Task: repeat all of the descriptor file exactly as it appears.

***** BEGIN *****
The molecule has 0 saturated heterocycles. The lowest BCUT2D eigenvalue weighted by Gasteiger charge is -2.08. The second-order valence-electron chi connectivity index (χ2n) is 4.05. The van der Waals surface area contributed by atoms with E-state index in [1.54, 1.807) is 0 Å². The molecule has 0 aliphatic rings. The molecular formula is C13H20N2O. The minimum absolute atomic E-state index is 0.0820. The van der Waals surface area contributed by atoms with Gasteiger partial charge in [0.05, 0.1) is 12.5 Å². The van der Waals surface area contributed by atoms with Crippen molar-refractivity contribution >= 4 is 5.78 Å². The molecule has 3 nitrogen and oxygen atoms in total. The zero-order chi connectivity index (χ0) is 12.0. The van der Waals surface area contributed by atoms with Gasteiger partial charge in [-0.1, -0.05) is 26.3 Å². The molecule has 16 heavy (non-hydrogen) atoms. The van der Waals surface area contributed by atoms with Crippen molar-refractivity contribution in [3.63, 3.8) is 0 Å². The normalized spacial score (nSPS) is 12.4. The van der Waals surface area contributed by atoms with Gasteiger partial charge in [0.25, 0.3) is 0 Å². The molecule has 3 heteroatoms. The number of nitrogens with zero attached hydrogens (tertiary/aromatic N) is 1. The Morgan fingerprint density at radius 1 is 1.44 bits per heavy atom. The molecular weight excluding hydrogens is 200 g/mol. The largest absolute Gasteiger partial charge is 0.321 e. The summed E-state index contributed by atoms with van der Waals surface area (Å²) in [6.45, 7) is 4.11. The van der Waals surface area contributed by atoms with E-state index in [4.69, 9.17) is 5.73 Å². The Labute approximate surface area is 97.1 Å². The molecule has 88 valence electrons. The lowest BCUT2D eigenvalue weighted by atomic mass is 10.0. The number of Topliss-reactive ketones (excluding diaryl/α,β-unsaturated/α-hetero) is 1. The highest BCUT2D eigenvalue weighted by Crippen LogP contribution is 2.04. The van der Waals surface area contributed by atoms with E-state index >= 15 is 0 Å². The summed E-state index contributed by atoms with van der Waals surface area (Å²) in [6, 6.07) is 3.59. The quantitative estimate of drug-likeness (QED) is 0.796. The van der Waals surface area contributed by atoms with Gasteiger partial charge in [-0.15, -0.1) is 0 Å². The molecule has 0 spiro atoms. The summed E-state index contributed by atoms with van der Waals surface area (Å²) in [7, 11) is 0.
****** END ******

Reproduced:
The molecule has 0 saturated heterocycles. The lowest BCUT2D eigenvalue weighted by Gasteiger charge is -2.08. The second-order valence-electron chi connectivity index (χ2n) is 4.05. The van der Waals surface area contributed by atoms with E-state index in [1.54, 1.807) is 0 Å². The molecule has 0 aliphatic rings. The molecular formula is C13H20N2O. The minimum absolute atomic E-state index is 0.0820. The van der Waals surface area contributed by atoms with Gasteiger partial charge in [0.05, 0.1) is 12.5 Å². The van der Waals surface area contributed by atoms with Crippen molar-refractivity contribution >= 4 is 5.78 Å². The molecule has 3 nitrogen and oxygen atoms in total. The zero-order chi connectivity index (χ0) is 12.0. The van der Waals surface area contributed by atoms with Gasteiger partial charge in [-0.1, -0.05) is 26.3 Å². The molecule has 16 heavy (non-hydrogen) atoms. The van der Waals surface area contributed by atoms with Crippen molar-refractivity contribution in [3.63, 3.8) is 0 Å². The normalized spacial score (nSPS) is 12.4. The van der Waals surface area contributed by atoms with Gasteiger partial charge in [0.25, 0.3) is 0 Å². The molecule has 3 heteroatoms. The number of nitrogens with zero attached hydrogens (tertiary/aromatic N) is 1. The Morgan fingerprint density at radius 1 is 1.44 bits per heavy atom. The molecular weight excluding hydrogens is 200 g/mol. The largest absolute Gasteiger partial charge is 0.321 e. The summed E-state index contributed by atoms with van der Waals surface area (Å²) in [6.45, 7) is 4.11. The van der Waals surface area contributed by atoms with E-state index in [4.69, 9.17) is 5.73 Å². The Labute approximate surface area is 97.1 Å². The molecule has 88 valence electrons. The lowest BCUT2D eigenvalue weighted by atomic mass is 10.0. The number of Topliss-reactive ketones (excluding diaryl/α,β-unsaturated/α-hetero) is 1. The highest BCUT2D eigenvalue weighted by Crippen LogP contribution is 2.04. The van der Waals surface area contributed by atoms with E-state index >= 15 is 0 Å². The summed E-state index contributed by atoms with van der Waals surface area (Å²) in [6, 6.07) is 3.59. The quantitative estimate of drug-likeness (QED) is 0.796. The van der Waals surface area contributed by atoms with Gasteiger partial charge in [-0.15, -0.1) is 0 Å². The molecule has 0 spiro atoms. The summed E-state index contributed by atoms with van der Waals surface area (Å²) in [7, 11) is 0.